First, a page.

This skeptic doubts 787 is on right track

By TAKING STOCK By Tim Raetzloff | May 06, 2010
Boeing CEO James McNerney and Boeing Commercial Airplanes CEO James Albaugh enthusiastically report the Boeing flight test program for the 787 is on schedule to complete the test program by mid-September.

But that buoyant enthusiasm just doesn't match the numbers.

Boeing says the 787 flight test program had logged 500 hours as of Friday April 16.
At 10:19 a.m. April 26, Boeing's report at said the total number of hours flown by 787 test aircraft has gone up to 509 hours of test flights completed. They completed 9 hours in 10 days.

The test program requires 2,400 hours of flight tests. At this pace the program will be done in 2015.
OK, so that's an exaggeration based on a bad week. In fact, it was the least productive week of testing since January.

A better comparison is to measure how much has been accomplished in the last two months. Boeing had announced that the 787 program had logged 200 hours by the end of February. In the eight weeks leading up to April 26, the test program has logged an additional 309 hours - an average of 5.5 hours testing a day.

This is better, but at this pace Boeing still will need 343 days of testing (until April 4, 2011) to complete the 2,400-hour test program.

To complete the test program by the target of Sept. 15, 2010, Boeing will need to test at a rate of 13 hours and 18 minutes a day - a number that seems unlikely in view of Boeing's track record so far.

 Boeing completed 200 hours of flight testing by the end of February with only two test planes for most of that time. Test plane ZA004 flew for the first time Feb. 24, but completed only three hours of testing in February.

The first two aircraft completed the bulk of the testing and averaged three hours of testing per day, a little over 1.5 hours per plane. (About 15 hours of testing were done in December 2009, the remaining 185 hours in January/February 2010.)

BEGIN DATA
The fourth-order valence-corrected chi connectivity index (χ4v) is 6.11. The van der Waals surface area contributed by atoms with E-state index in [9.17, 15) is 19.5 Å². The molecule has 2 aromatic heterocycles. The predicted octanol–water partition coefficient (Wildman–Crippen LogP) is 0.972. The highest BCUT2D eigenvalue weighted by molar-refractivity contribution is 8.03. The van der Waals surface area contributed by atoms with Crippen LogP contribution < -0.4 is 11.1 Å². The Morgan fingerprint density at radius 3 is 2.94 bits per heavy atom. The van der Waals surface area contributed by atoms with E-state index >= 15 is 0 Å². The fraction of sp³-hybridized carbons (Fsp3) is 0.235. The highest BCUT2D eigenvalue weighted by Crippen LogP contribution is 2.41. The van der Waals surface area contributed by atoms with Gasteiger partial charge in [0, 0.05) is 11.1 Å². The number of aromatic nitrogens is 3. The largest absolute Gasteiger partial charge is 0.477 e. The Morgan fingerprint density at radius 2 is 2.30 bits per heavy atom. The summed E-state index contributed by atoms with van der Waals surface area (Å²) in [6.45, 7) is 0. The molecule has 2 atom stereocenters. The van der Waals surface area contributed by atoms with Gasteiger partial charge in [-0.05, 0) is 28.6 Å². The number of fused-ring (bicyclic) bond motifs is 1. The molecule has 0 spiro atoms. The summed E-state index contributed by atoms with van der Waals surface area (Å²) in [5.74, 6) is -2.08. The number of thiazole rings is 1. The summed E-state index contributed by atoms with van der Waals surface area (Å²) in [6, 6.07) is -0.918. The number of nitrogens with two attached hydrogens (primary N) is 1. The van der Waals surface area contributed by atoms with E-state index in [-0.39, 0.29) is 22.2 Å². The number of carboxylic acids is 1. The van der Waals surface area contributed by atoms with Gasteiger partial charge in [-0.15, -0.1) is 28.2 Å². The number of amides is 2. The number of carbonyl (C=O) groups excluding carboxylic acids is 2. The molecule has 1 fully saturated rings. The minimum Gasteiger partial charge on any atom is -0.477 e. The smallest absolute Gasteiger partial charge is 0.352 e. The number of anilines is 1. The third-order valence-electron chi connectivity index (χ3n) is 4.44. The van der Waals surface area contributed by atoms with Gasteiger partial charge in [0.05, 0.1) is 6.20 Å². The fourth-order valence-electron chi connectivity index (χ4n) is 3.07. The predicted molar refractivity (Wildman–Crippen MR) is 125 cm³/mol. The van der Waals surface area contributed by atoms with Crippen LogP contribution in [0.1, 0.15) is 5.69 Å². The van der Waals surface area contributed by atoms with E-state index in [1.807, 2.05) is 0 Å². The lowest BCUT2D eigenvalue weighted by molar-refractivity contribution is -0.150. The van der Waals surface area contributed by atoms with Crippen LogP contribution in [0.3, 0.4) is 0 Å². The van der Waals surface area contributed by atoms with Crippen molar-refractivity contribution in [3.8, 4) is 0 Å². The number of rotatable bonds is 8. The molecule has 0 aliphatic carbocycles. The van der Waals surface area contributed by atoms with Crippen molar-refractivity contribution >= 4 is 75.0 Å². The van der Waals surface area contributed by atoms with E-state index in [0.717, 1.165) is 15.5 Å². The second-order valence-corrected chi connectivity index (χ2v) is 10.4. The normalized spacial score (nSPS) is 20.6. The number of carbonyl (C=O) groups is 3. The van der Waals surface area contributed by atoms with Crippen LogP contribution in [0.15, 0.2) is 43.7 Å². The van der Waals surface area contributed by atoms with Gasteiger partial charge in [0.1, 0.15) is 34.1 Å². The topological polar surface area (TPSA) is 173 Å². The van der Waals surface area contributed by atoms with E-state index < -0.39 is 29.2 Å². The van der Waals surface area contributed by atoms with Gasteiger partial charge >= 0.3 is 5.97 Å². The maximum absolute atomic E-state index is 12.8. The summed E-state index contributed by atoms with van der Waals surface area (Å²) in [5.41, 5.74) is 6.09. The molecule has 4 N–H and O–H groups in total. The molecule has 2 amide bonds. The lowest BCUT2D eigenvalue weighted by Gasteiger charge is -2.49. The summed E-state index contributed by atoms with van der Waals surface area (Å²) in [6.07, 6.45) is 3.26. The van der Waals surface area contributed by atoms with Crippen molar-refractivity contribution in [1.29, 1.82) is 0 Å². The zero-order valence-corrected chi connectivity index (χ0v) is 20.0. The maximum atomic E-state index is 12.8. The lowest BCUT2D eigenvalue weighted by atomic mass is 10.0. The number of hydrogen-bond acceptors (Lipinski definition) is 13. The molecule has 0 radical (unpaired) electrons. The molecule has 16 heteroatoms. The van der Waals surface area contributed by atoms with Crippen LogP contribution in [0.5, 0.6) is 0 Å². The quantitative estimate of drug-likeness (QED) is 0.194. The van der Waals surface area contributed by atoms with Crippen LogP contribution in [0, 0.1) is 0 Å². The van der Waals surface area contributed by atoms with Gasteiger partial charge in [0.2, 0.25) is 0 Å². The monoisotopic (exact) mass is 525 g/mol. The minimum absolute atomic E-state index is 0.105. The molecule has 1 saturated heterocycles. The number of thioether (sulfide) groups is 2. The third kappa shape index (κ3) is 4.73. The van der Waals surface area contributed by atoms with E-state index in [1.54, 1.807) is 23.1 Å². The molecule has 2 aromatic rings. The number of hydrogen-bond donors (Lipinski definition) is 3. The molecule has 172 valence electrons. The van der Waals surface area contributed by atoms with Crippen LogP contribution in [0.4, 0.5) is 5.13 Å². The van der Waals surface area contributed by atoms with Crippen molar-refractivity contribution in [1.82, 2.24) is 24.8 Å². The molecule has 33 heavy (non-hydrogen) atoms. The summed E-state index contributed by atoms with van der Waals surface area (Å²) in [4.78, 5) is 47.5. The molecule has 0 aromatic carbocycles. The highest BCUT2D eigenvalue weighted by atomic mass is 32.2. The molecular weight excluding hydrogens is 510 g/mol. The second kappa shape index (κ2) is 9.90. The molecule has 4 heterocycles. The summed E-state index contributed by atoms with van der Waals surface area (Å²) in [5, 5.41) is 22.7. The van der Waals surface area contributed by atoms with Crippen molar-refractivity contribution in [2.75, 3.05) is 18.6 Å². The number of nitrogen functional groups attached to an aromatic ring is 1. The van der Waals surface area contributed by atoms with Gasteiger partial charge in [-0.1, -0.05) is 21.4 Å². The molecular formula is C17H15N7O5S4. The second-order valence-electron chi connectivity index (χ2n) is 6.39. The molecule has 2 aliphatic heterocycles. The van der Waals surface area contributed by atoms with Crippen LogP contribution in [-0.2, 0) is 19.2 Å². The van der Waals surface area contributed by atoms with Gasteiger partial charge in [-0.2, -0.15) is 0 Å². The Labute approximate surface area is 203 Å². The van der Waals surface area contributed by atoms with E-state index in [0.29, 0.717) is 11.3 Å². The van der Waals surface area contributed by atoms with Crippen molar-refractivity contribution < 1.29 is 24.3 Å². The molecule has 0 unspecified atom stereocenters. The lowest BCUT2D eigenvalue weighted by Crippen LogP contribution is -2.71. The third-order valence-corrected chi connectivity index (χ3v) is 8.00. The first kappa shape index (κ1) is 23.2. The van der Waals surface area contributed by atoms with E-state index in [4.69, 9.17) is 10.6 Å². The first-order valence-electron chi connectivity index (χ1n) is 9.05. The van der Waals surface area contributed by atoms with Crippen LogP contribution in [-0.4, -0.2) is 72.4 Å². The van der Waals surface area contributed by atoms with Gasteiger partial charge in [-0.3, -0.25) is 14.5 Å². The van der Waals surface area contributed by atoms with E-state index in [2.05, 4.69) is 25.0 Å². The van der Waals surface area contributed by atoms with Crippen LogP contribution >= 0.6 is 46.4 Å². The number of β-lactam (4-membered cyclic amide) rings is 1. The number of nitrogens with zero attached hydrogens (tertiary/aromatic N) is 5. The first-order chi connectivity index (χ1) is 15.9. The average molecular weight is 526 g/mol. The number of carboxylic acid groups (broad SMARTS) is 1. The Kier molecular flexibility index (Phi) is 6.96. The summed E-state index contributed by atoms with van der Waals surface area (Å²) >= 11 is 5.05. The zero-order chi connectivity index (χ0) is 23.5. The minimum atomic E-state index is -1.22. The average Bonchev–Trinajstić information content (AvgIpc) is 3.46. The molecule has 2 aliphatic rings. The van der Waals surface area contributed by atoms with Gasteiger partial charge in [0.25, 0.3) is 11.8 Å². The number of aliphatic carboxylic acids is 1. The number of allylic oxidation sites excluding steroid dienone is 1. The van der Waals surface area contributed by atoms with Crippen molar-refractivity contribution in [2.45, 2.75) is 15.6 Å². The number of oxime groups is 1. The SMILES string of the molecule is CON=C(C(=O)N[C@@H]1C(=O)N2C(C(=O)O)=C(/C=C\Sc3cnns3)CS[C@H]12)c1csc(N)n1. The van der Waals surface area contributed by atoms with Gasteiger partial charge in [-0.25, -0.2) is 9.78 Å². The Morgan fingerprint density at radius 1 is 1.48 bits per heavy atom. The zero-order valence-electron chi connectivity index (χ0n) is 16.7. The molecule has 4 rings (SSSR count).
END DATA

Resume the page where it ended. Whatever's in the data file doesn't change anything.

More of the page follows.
The fourth test aircraft, ZA003, joined the program March 14. There were a total of 309 hours of testing in the eight weeks of testing between Feb. 28 and April 25.

That is an average of 5.5 hours a day or less than 1.5 hours a day per aircraft. The aircraft utilization remained constant compared to what it was in January and February.

It is difficult to see how Boeing can increase aircraft utilization by 150 percent over what has been a near constant over four months of testing.

Boeing does have an out. It has only promised that the 787 will enter service in the fourth quarter of 2010. It's possible that a test program completed by Nov. 1 could still accomplish that goal.
This would add 6.5 weeks to the test schedule, or 46 days. The necessary flight hours to reach that goal would then be reduced to 10 hours a day, or 2.5 hours per aircraft.

This number may be attainable, but the number of test hours needs to increase soon to achieve it. Since Boeing posts the hours on its website, we can all see for ourselves.
I don't expect Boeing to succeed at even the delayed schedule.

I expect deliveries of the 787 will not occur until next year at the earliest.
Programs that start badly usually continue badly. As an example, look at the AirBus A380 program. The much-delayed A380 entered service in late 2007, but is still far behind on scheduled deliveries, delivering only 10 in 2009, compared to the intended 18.

I believe the 787 program is just such a program.
One former Boeing employee proudly told me how the 777 fuselage sections went together perfectly when the prototype was built 20 years ago. He also described how the 787 sections couldn't be forced together when it was first tried. The 777 program has been very successful. I doubt the 787 will be.
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(Tim Raetzloff operates Abarim Business Computers at Five Corners in Edmonds. He evaluates Puget Sound business activity for his newsletter, and his column appears regularly in the Beacon. In the interests of full disclosure he says, "Neither I nor Abarim have any interest or conflict with any company mentioned in this column.")

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